Ightham Mote in Sevenoaks

Sevenoaks District

The Sevenoaks District is another part of Kent that will not disappoint. Sevenoaks is the principal town of the district, which has a wealth of parks and gardens, a stately home with literary and royal links, and lots more. The town has an interesting range of shops, walking around its historic streets you will encounter lots of independent outlets, beautiful old buildings in this bustling but serene commuter town. It is easy to see why it is considered one of the best places to live in the country.

Stag Sevenoaks plays a central part in the town’s entertainment, comprising a cinema and theatre that showcase a range of local, national and international acts and events. While the seven oaks of which its name is derived are no longer after the ‘Great Storm’ in 1987 – only one is left. The Vine Gardens is also home to cricket, a café and a bandstand with its open space where it hosts many community events.

Plenty of beautiful grounds and spaces to explore nearby too. The Riverhill Himalayan Gardens has 12 acres to get lost in – literally in its tricky Himalayan Maze. At Great Comp Garden, explore seven acres of beautiful and rare plants that unfold and flower as the seasons’ move and change. Home to an Italian Garden, romantic ruins, enchanting woodland walks, it is a great day out for garden lovers. Reuthe’s The Lost Gardens of Sevenoaks is described as a place for discovery and adventure in its 11 acre ancient woodland, with fairytrail forest hunt and alpaca treks, and so much more. Bradbourne Lakes, the Sevenoaks Wildlife Reserve and Kemsing Down add to the host of outdoor spaces to experience. To find out more about the area, then visit the Sevenoaks Museum.

Riverhill Himalayan Gardens in Sevenoaks
Riverhill Himalayan Gardens

Historic houses and places are rich in the district too. Knole House showcases 400 years of history at Kent’s last medieval deer park, which was originally built as an archbishop’s palace, and then passed through royalty to the Sackville family who still lives there today. Remains of a late 13th Century knight’s dwelling can be seen at Old Soar Manor. Go back even further in time with a trip to the Lullingstone Roman Villa, probably built around as early as AD 80s, reaching the height of luxury in the mid 4th Century when its striking mosaics were laid. Visitors can see the ruins, with galleries overlooking the excavated remains showcasing a collection of Roman artefacts.

Also in the area, Lullingstone Country Park is internationally important for its collection of ancient trees, with over 200 veteran oak, beech, ash, sweet chestnut and lots more, with some believed to be over 800 years old.  Lullingstone Castle overlooks a 15-acre lake, and the current Manor House and Gatehouse were built in 1497 and was regularly visited by Henry VIII and Queen Anne. It is home to the World Garden of Plants influenced by the owner’s nine month kidnap ordeal in the Columbian jungle, during which time the owner planned this world garden in his mind. Visitors can see the world’s rarest Gum Tree, the Dog Pooh plant, trees and plants from around the world, with wacky sculptures and trails in this extraordinary garden.

Sevenoaks District is another part of Kent that will not disappoint… It is easy to see why it is considered one of the best places to live in the country.

For animal adventures, Eagle Heights Wildlife Foundation is home to the UK’s largest bird of prey centre with over 50 species, many of which are now breeding at the centre. It is also home to several other animals including Meerkats, African Servals, farm animals, reptiles, Huskies, and lots more at this wildlife conservation park.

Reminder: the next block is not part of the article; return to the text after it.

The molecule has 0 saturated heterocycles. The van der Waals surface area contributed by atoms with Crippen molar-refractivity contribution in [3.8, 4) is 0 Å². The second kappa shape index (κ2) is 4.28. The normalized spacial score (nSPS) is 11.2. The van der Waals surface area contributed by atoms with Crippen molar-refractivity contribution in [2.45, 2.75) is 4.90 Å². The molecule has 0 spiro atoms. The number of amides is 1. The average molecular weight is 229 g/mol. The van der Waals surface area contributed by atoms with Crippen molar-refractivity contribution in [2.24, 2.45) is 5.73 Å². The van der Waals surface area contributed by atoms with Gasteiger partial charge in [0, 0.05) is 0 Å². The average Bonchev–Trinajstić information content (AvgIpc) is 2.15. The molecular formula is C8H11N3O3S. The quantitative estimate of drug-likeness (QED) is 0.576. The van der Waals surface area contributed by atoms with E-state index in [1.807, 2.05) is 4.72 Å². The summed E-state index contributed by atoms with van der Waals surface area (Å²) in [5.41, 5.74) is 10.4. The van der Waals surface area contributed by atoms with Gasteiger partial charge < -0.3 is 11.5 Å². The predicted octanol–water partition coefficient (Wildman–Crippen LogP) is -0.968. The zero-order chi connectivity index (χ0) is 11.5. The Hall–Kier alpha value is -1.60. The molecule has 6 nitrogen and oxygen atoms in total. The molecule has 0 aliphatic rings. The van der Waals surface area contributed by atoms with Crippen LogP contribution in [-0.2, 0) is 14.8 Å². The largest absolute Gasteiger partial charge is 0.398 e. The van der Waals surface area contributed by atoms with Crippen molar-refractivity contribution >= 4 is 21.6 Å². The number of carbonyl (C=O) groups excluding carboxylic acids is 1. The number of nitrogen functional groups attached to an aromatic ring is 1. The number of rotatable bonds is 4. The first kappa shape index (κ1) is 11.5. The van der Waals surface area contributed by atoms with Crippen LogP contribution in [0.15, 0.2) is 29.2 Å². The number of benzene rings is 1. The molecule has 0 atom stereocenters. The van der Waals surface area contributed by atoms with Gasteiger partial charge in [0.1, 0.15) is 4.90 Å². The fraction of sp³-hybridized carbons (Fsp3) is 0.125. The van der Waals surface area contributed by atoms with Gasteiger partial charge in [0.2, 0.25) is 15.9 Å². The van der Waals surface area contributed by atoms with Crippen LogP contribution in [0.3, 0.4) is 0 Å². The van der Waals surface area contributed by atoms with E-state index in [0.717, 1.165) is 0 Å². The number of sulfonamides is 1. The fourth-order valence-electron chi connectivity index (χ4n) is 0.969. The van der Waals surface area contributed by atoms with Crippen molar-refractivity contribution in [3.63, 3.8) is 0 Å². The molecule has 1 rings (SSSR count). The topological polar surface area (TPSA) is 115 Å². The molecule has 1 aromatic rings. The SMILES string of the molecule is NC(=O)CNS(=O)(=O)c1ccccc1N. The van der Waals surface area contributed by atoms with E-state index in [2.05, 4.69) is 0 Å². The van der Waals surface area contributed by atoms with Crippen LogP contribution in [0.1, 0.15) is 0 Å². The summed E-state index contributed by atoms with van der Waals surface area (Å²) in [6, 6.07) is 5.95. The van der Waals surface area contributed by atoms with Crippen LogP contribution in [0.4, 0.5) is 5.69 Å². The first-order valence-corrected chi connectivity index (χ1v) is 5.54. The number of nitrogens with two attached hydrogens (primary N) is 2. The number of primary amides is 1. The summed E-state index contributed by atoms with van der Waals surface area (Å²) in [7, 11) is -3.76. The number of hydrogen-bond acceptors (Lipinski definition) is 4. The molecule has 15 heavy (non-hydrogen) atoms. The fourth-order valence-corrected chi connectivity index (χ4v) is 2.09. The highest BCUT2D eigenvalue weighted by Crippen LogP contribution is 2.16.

Also in the same field is The Hemsley Conservation Centre, a small zoo and wildlife centre that offers visitors the chance to see some of the world’s most endangered and least understood species with spectacular views over the North Downs as well as a play area and trails to explore.

There is also the beautiful Hever Castle. It was originally a medieval defensive castle built in 1270, with a gatehouse and walled bailey. In the 15th and 16th Centuries, it was home to one of the most powerful families in the country, the Boleyns. It was where Anne Boleyn, Henry VIII’s second wife, grew up. Visitors can explore and enjoy the gardens set in 125 acres, a maze, military museum, playground, miniature model house and boating lake. Its many events include archery, shield painting and jousting.

Activities are aplenty at Swanley Park – miniature train rides, inflatable fun, play areas with zip wire, roundabouts and swings as well as a climbing wall and a disabled-friendly swing. Or you can enjoy a JCB ride, racing cars, pedal cars, splash pool, pedalos, boating, canoeing, or relax and feed the ducks. A new addition is The Plunge, an inflatable waterslide and pool that is more than 4 metres tall, or if you want to try something higher then the Tree Trek may be for you. There is also an environmental area that is a haven for wildlife and fauna, including three wildflower areas.

There are lots more things to visit, including Quebec House, Toys Hill, Kent Fire Fighting Museum and Ightham Mote – the list goes on.

See Kent, Know Kent

Picture credits top to bottom: © The National Trust © The Riverhill Himalayan Gardens © Swanley Park.

Things To Do & See

To find out more, use the Things To Do filter for more ideas of attractions in the area. Use the What’s On filter for listings for events, or click on All for a complete list of things to do & see. Plus, don’t miss our posts in the Blog section, with our highlights of what’s on at various venues in the area in the forthcoming weeks. Plus lots more including festivals and carnival highlights as well as a dog friendly beach round up.
Great Outdoors at Swanley Park
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